• “I think all of us have the same interests in getting something we are all going to be happy with.” 
      • Stadium Authority will be the direct overseer of this contract. 
  • On the possibility of expansion of the stadium: 
      • Part of the understanding with developers will be an ability to expand and update the stadium, whether it be an increase in seating or an addition of a roof for the structure. 
  • On if UH would have an opportunity to be greatly involved in the surrounding entertainment district (a la SDSU): 
      • “What the distract will look like is still on the table… There is a whole variety of opportunity.” 
  • Governor Josh Green on economic opportunity surrounding the district: 
      • “Economic opportunity zones are very tax favorable and this one goes until 2047, so the people who invest and build [the NASED project] … [they will have] some federal tax benefits and that helps balance out the desire for investment.” 
  • On the expected amount of interested parties in comparison to the original three:  
      • “We’re hoping for more, but we do know that the three that participated before are still interested. What the final number looks like is to be seen [in February 2024]. 
  • On if the stadium is expected to be done before the surrounding entertainment district: 
      • “The requirement for the stadium is basically to finish it before the fall of 2028. The rest of the development can come whenever they look at the market demands… we do believe that development will probably start concurrent or shortly after the construction of the stadium.” 
      • The possibility remains of the stadium being completed earlier in 2028, allowing for smaller events to occur before the Rainbow Warriors’ home opener. That is the preference, though not a requirement. 
  • Regarding demolition of the old Aloha Stadium: 
      • Comes down to the cost & risk management standpoint on why the demolition of the old stadium hasn’t begun.  
      • “We’re trying to be very sensitive and save money for the state and taxpayers… trying to ensure that we aren’t going to be spending [the 400 million taxpayer dollars] on things other than building the stadium.” 
  • Governor Josh Green on the housing expectations and if he is the one who should be held accountable regarding the success of the project in 5 years: 
      • “Absolutely, it’s our administration that has to be accountable.” 
      • At least 20% of the housing needs to be affordable with hopes that the number will be more, which will be calculated in the bid process. 
      • 70% workforce housing is important to community for development in the future as well. 


Governor Green shared that future updates would be on the way to keep communication open through the process. 

Cardinal Sins: Three Takeaways from Hawai’i Football’s Week 1 loss to Stanford

Cardinal Sins: Three Takeaways from Hawai’i Football’s Week 1 loss to Stanford

Cardinal Sins: Three Takeaways from Hawai’i Football’s Week 1 loss to Stanford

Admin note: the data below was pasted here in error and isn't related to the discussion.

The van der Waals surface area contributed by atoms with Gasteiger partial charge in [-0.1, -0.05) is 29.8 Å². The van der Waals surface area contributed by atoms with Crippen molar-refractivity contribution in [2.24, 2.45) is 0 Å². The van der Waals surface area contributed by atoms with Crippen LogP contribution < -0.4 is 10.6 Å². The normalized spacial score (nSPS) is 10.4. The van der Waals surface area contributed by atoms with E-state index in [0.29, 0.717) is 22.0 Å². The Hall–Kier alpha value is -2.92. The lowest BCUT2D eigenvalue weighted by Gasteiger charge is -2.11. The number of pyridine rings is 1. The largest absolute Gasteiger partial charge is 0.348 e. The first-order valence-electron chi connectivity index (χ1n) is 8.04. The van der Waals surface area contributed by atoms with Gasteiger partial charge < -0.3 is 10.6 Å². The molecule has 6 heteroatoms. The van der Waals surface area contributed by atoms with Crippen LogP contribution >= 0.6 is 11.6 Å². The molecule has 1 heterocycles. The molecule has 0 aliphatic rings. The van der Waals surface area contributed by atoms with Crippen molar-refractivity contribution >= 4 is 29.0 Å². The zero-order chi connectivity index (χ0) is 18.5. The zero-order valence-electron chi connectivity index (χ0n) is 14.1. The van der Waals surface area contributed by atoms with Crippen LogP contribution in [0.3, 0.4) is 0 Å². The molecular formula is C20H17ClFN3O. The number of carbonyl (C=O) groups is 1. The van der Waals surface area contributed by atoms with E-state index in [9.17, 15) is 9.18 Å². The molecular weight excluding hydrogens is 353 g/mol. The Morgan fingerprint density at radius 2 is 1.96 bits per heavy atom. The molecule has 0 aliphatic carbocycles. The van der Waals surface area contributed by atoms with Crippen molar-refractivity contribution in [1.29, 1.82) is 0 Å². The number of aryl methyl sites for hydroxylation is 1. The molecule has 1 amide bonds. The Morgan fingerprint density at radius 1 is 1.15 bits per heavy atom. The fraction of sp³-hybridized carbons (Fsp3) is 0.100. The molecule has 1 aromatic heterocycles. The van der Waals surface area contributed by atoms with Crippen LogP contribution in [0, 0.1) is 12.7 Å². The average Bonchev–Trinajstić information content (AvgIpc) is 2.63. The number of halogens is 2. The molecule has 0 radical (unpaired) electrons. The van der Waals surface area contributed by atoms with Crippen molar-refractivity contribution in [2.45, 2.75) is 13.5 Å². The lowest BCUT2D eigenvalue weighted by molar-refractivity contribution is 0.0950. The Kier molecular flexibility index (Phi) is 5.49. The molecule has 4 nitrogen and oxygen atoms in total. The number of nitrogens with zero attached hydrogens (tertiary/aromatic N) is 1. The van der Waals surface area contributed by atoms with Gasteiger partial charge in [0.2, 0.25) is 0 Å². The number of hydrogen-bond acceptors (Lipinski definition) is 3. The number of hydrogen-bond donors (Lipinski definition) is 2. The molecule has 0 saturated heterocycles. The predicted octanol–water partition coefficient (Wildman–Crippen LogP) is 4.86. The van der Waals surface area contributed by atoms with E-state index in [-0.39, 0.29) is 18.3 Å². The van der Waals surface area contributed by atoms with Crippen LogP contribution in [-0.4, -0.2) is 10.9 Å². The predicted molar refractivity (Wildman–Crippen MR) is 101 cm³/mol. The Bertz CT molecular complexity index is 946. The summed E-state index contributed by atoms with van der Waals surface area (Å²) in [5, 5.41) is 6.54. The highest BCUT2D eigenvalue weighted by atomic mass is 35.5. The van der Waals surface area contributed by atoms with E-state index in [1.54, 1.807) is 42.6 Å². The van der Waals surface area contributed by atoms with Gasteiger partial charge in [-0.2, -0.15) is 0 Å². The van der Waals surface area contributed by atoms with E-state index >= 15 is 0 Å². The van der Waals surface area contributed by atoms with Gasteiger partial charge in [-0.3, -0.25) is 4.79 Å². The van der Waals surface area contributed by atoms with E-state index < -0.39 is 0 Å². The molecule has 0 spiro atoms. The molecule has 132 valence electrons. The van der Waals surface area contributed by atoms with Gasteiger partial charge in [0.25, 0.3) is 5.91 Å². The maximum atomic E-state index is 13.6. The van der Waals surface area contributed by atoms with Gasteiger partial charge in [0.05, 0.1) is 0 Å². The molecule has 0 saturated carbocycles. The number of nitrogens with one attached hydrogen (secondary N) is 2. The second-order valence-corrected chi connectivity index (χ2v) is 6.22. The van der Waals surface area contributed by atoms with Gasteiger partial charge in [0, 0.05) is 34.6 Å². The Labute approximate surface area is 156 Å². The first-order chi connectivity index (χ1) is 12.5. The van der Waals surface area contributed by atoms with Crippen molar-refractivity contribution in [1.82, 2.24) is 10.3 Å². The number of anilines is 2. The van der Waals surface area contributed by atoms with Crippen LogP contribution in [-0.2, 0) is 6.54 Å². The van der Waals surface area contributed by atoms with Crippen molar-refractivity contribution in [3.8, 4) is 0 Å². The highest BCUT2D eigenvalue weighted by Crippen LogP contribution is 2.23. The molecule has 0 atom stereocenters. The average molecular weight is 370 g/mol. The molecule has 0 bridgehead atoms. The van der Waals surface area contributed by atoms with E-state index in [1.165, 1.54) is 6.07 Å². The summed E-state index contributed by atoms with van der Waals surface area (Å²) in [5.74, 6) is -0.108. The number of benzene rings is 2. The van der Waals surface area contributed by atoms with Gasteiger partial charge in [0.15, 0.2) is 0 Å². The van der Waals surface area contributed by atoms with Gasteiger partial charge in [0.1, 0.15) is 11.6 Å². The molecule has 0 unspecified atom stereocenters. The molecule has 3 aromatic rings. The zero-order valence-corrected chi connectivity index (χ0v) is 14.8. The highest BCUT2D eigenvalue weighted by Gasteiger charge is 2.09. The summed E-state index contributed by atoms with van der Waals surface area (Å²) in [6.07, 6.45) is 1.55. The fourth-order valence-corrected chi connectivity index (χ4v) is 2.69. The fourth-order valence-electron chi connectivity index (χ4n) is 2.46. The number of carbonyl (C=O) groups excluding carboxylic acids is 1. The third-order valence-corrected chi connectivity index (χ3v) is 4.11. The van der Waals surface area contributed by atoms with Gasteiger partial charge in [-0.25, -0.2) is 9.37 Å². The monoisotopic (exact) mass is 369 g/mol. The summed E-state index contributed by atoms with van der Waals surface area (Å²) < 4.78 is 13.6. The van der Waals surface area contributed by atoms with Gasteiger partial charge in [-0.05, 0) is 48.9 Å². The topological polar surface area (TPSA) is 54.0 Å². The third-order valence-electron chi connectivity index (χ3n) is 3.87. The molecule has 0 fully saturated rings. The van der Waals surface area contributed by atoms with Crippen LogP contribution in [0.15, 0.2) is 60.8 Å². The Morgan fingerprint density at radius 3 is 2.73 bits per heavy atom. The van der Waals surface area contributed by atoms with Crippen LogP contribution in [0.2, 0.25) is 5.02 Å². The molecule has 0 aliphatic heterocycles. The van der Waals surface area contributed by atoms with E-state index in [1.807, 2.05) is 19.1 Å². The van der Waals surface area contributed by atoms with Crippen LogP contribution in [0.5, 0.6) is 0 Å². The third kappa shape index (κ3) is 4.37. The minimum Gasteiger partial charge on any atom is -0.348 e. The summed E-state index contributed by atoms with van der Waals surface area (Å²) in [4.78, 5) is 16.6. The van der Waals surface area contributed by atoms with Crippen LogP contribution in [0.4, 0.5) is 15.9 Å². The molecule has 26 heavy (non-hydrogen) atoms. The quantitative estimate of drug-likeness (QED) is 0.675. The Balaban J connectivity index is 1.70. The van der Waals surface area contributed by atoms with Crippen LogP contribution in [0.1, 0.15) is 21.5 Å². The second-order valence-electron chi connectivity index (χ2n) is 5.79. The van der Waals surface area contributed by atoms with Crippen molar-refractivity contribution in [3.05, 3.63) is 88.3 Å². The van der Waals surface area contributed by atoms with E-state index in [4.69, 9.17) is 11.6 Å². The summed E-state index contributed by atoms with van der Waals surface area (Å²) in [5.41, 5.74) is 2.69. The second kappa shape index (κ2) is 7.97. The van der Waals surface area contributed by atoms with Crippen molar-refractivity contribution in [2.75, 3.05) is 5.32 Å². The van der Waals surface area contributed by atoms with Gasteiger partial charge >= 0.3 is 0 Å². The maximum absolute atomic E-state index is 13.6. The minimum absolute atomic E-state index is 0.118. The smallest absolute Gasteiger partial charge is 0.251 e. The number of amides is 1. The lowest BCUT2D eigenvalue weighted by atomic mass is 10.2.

HONOLULU – The Hawai’i Rainbow Warriors fell for the second time in as many games this past Friday, dropping their home opener to the Stanford Cardinal, 37-24. 

Much like the first game of the season for Timmy Chang’s squad, there were many positives to take away from the matchup against Troy Taylor’s team. Unfortunately for the ‘Bows, many of the same issues also persisted through Week 1’s loss after showing themselves against Vanderbilt. 

Without further ado, here are three takeaways from Friday night’s loss to Stanford before Hawai’i prepares to host the Albany Great Danes for Week 2.  

1. The defense is better than last year but needs to start making splash plays. 

Look all around the Hawai’i defense and you will see the new and returning pieces on that side of the ball for defensive coordinator Jacob Yoro and crew. From star defensive back transfer Cam Stone to true freshman corner Elijah Palmer, the newcomers made their presence known all throughout the ‘Bows home opener. 

For some reason, Stanford continued to test the pre-season All-Mountain West honoree Stone through the air. He answered the challenge across 24 coverage snaps, allowing just one reception for nine yards while being targeted five times. Stone finished as the top-graded ‘Bows defender in coverage by PFF, finishing the night with a 71.6 coverage grade and as the 2nd-best overall graded defender for Hawai’i (only behind defensive lineman Jonah Kahahawai-Welch) on the night with a 72.9 overall rating. 

Finishing right behind the senior Stone was freshman Elijah Palmer, a 2023 graduate of Bishop Gorman in Nevada. The Hawai’i staff has been incredibly excited for the newfound pipeline that has been created between the national football prep powerhouse and the ‘Bows program since LB coach Chris Brown left the Gaels and joined UH. Palmer showed why on Friday, earning the 2nd-best PFF coverage grade of all Hawai’i defenders with a 68.8 grade in his first career start for the ‘Bows. The nickel corner was all over the field, totaling seven tackles in the loss – good for 2nd-most among UH defenders. 

It wasn’t all peachy-clean for the ‘Bows. Stanford TE Benjamin Yurosek dominated all night to the tune of a game-high nine catches for 138 yards and a touchdown catch as Hawai’i defenders struggled to wrap up Stanford players all night (11 missed tackles in total according to PFF).